In a press release, Marcia Mansaray, senior epidemiologist for the Ottawa County Department of Public Health, said they are seeing an increase in the number of hospital emergency room visits related to “stomach virus-like complaints.”
“Schools, child care settings and physician offices are also reporting more stomach illness in the past few weeks,” Mansaray said. “To reduce the risk of illness in our community, people should take preventative measures to stay healthy.”
Symptoms of the norovirus-like illness include diarrhea, stomach pain, vomiting, nausea, fever, body ache and headache, according to the Centers for Disease Control and Prevention. Common places for outbreaks are those with enclosed settings such as day care centers, schools, nursing homes and cruise ships.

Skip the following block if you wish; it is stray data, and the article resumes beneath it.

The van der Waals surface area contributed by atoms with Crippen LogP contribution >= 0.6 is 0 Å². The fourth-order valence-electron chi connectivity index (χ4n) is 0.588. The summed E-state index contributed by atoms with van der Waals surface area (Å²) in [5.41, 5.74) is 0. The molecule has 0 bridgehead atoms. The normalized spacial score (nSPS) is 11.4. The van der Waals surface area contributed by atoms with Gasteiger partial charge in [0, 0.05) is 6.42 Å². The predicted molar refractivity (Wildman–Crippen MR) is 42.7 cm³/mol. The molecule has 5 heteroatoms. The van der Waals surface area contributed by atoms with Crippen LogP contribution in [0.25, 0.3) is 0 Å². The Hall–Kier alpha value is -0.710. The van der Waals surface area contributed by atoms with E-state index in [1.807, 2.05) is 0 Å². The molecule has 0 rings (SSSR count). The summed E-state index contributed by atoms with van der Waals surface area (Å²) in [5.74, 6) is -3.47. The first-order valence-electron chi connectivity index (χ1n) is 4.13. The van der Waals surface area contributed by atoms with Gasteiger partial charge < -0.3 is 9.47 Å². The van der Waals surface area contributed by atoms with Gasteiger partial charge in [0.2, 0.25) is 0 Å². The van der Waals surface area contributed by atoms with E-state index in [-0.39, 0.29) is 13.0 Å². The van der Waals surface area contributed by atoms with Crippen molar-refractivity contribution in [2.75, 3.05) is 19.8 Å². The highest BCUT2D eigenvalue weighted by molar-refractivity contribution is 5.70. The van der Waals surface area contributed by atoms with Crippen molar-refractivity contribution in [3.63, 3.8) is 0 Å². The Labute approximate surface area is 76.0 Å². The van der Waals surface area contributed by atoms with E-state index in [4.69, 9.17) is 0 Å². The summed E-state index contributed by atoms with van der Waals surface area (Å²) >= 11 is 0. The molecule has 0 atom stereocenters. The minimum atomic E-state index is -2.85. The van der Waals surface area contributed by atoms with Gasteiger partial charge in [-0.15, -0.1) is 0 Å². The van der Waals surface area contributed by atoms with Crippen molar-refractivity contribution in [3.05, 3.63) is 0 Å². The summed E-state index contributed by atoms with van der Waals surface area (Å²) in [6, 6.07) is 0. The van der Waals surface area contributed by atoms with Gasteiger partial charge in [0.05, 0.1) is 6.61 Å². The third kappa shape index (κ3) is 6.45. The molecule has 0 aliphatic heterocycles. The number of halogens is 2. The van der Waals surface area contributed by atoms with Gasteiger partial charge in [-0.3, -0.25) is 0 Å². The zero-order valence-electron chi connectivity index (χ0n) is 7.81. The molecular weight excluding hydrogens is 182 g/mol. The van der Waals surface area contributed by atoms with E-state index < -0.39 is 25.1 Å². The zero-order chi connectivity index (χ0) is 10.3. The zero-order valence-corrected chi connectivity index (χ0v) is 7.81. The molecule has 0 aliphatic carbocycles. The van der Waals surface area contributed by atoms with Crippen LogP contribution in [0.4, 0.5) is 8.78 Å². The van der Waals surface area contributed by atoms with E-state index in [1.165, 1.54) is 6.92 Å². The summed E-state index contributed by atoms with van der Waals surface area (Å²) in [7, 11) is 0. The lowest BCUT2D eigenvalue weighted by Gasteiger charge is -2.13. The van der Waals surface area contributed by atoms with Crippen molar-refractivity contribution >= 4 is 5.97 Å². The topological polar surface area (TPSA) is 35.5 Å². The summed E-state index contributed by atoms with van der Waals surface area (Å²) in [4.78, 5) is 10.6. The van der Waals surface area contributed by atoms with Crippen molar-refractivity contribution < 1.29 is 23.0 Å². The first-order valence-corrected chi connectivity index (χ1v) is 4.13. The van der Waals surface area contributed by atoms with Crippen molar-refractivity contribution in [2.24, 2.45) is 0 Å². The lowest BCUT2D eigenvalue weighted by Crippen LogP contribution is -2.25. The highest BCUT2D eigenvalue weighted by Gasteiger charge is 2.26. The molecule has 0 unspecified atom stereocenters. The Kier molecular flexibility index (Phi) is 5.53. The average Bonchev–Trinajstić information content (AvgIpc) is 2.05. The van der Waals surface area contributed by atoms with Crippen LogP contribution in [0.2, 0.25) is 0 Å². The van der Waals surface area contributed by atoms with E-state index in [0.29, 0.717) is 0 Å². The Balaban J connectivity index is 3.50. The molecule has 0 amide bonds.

The virus is spread by coming in contact with contaminated stool or vomit. It’s spread by having physical contact with individuals ill with the virus, drinking or eating liquids and foods that are contaminated, and touching contaminated objects and surfaces and then putting your hand in your mouth.
People are most contagious from the time they begin feeling ill through the first few days they recover, according to the press release from the local health department.
Although the outbreaks of the norovirus can occur anytime of the year, more cases are reported between November and April.
Precautions you can take to ward off the virus include: staying home for at least 24 hours if you’re sick, disinfecting and cleaning contaminated surfaces with a bleach-based cleaner, washing hands with soap and water, avoiding handling and preparing food while ill, and thoroughly washing laundry.